United737522 From , joined Dec 1969, posts, RR: Posted (8 years 7 months 3 weeks 4 days 7 hours ago) and read 2400 times:
I will be in Florida on Monday. All kinds of news is floating around saying that the launch will be next week sometime. I want to be ready to snap some photos. Can someone tell me whatr kind of lens I will need and where is the best spot to watch it?
ElpinDAB From United States of America, joined Apr 2005, 462 posts, RR: 4
Reply 1, posted (8 years 7 months 3 weeks 4 days 1 hour ago) and read 2332 times:
It's pretty difficult to get close at all. Basically to get on the same side of the river as the Cape, you have to be a VIP or press. I've watched a shuttle launch from on the Indian river near the intersection of highways 405 and 1 (maybe the Banana River Viewing site????), however, I think that was under special circumstances (can't remember 100% b/c I was pretty young at the time...)
I've watched a rocket launch from a public boat launch ramp at the base of the highway 528 bridge over the Banana River. It had as good and unobstructed of a view as probably just about any other place nearby.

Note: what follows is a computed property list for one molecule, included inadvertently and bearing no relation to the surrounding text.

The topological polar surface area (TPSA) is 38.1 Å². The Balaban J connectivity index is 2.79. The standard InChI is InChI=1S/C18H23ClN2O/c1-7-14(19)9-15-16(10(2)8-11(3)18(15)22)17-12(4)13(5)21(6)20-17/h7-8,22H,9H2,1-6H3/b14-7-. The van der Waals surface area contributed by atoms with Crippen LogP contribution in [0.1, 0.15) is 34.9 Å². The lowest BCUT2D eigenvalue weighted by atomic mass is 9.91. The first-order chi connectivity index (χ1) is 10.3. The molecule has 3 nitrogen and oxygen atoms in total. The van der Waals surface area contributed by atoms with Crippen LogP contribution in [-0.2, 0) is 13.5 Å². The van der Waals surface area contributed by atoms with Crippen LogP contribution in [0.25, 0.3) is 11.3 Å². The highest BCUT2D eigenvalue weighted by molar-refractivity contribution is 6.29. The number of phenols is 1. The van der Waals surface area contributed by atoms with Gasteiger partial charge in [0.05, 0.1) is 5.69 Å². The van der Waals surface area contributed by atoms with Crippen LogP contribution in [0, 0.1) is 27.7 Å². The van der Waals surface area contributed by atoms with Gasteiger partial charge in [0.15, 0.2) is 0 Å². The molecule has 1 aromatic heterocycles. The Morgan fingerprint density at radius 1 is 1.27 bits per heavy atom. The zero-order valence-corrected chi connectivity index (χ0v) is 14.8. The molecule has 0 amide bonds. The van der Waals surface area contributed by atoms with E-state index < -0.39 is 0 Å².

Bruce From United States of America, joined May 1999, 5036 posts, RR: 16
Reply 2, posted (8 years 7 months 3 weeks 3 days 23 hours ago) and read 2297 times:
It is due to launch on Tuesday but you can forget those beautiful night shots from now on - daylight launches only due to the need to photograph every square inch of Discovery to make sure nothing hits it like Columbia.
I dont know the time though.
Bruce Leibowitz - Jackson, MS (KJAN) - Canon 50D/100-400L IS lens
Cschleic From United States of America, joined Feb 2002, 1217 posts, RR: 0
Reply 9, posted (8 years 7 months 2 weeks 15 hours ago) and read 1938 times:
A Nikon rep once explained all those closer shots are taken by remote camera because nobody can be that close at launch. In pre-digital days, the photographers would set up their cameras the day before with lens caps on (to keep moisture off the lens) with maybe a rubber band attached to it and the film spool winder on the top. When the engines ignited and the ground began to shake, a vibration sensor would start the power drive and the lens cap would pop off. They'd get one roll per camera. Not sure how it's done now....radio transmitters or something?